Arthur Waldron, a professor of history at the University of Pennsylvania wrote, “In the 1930s, the two sides came to blows, as Chiang launched a series of encirclement campaigns against the rural base areas where the Communists were steadily building a state-within-a-state. The last of these campaigns, in 1934, proved so successful that the Communists had to break through the Nationalist lines and flee to the Northwest. That flight, the celebrated Long March would not have been possible without chests full of those Mexican silver dollars supplied by Moscow and used to sustain the troops on their flight and bribe local militarists not to resist. When Mao’s army finally reached the small city of Baoan in the remote northwest, he told his followers that his goal was to expand their area of control until it joined up with the USSR and the Mongolian People’s Republic.” [Source:Arthur Waldron, a professor of history at the University of Pennsylvania, China Brief (Jamestown Foundation), October 22, 2009]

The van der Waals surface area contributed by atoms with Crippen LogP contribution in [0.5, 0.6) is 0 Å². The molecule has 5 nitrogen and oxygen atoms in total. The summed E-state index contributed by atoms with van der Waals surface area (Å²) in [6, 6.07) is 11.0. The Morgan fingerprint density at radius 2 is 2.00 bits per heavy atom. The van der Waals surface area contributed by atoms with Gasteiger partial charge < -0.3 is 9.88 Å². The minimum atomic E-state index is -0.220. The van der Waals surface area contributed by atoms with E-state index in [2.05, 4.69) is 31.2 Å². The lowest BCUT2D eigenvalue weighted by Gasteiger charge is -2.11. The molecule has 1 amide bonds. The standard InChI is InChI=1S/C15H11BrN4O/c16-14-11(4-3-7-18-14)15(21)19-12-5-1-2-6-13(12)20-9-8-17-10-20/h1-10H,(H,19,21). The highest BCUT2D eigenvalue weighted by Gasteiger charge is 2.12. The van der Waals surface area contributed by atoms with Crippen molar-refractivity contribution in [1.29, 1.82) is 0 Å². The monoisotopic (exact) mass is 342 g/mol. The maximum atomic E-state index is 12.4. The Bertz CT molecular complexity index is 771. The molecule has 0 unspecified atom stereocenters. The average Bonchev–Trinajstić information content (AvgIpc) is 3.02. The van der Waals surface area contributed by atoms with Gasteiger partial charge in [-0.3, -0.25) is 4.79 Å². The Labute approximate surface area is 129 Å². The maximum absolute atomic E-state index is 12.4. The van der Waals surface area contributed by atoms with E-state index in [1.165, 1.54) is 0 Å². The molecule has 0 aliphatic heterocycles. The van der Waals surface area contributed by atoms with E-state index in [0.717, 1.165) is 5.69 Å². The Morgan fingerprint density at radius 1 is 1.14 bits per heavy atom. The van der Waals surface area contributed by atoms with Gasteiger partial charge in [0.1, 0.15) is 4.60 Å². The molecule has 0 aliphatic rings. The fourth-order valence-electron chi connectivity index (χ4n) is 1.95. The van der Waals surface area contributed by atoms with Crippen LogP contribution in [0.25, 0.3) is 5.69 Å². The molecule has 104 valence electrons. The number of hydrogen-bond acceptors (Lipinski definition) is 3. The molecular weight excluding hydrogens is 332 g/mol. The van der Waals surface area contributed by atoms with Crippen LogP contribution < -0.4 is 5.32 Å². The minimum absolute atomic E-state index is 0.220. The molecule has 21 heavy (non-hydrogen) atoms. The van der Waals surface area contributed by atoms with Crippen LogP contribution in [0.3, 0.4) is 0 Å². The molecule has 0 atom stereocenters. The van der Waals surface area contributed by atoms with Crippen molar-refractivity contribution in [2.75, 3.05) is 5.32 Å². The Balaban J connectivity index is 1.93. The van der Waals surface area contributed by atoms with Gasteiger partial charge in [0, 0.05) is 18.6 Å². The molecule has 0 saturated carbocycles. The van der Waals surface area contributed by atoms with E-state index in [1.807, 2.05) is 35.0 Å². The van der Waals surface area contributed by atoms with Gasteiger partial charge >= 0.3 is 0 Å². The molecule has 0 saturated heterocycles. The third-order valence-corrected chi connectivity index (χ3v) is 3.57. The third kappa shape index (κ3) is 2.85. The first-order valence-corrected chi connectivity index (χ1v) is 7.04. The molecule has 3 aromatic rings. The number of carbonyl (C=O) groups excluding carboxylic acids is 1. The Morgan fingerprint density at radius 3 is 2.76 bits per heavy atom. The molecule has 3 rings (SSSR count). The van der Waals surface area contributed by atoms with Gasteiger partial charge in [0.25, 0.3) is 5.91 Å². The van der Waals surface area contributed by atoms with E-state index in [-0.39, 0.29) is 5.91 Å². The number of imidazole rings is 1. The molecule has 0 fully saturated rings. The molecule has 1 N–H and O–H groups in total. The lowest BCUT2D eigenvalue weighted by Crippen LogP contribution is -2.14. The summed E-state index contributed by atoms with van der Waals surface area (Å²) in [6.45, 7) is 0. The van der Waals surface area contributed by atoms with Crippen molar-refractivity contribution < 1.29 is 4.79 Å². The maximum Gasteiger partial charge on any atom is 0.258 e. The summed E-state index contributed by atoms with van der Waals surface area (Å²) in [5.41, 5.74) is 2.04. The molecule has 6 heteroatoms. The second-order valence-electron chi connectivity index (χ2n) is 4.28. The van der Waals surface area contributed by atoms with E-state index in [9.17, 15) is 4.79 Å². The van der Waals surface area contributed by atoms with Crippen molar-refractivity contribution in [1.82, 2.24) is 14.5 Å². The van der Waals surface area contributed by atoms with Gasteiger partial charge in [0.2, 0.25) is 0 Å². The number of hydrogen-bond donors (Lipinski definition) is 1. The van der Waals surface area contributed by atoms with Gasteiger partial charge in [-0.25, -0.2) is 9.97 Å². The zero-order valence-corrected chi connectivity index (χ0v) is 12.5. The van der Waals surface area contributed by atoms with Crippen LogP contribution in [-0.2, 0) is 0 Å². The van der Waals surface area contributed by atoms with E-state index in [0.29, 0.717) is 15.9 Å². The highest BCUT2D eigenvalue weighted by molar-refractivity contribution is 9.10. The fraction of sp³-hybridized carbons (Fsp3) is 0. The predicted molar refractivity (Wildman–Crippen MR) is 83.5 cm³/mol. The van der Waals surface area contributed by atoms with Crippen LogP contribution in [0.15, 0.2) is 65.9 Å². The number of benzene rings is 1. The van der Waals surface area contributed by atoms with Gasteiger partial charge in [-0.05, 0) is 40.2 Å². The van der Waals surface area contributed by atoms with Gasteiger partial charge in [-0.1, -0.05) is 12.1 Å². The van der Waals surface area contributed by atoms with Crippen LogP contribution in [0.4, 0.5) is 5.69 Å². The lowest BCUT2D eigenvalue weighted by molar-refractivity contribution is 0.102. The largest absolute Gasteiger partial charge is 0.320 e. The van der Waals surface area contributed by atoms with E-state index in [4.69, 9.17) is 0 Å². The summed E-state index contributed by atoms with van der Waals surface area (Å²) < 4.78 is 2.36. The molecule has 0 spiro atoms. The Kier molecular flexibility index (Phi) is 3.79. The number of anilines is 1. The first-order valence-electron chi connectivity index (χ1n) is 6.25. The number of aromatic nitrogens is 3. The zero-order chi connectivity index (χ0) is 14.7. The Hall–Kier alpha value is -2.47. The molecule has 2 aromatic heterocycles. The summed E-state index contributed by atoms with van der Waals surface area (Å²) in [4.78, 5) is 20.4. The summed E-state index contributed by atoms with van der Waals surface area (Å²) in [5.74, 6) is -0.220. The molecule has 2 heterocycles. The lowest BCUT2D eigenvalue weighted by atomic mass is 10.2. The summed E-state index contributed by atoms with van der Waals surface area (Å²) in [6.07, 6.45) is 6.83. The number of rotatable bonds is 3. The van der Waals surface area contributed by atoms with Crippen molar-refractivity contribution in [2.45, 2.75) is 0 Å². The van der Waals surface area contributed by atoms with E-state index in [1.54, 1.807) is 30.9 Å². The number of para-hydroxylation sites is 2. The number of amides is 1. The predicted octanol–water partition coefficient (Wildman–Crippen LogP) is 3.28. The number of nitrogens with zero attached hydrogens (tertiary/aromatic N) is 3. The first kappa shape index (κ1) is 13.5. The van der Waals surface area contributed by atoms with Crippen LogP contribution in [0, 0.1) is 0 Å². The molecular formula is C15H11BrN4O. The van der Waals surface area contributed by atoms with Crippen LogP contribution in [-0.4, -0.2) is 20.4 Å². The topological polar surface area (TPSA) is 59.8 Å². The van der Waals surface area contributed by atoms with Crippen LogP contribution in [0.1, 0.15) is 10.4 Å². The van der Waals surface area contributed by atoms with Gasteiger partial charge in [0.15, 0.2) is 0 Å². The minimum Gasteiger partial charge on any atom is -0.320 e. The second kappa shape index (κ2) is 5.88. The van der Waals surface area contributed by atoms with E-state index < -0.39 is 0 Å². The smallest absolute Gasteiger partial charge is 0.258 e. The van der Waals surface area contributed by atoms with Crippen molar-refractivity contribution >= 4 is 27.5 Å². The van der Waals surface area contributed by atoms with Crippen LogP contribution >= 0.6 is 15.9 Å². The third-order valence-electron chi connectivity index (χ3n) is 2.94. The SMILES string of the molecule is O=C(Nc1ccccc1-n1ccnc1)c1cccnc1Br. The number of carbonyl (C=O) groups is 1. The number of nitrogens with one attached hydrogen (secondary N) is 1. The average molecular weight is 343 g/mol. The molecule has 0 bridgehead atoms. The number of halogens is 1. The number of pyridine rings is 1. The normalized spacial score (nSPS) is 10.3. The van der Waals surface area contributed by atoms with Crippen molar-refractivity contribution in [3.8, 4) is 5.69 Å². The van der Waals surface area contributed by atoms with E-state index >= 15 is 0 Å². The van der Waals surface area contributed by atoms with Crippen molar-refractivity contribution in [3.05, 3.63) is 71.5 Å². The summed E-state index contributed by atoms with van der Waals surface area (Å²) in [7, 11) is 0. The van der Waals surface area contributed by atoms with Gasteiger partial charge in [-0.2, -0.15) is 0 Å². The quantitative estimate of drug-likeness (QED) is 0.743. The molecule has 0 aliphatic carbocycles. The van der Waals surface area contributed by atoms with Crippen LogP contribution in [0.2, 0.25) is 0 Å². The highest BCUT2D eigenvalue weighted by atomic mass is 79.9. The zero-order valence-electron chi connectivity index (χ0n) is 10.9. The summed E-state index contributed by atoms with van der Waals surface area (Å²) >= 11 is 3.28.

Soviet Influence on China in the Early 20th Century

Much of 20th century Chinese history can be seen as a contest for influence between Moscow and Tokyo, with each power seeking to advance its interests by money, influence, collaborators, and military power. The Japanese side of this story has been well known since the 1930s. Perhaps Taylor’s greatest contribution is to make clear how the Soviet effort decisively affected Chiang’s career (and Mao’s) at key points. [Source: Arthur Waldron, a professor of history at the University of Pennsylvania, China Brief (Jamestown Foundation), October 22, 2009]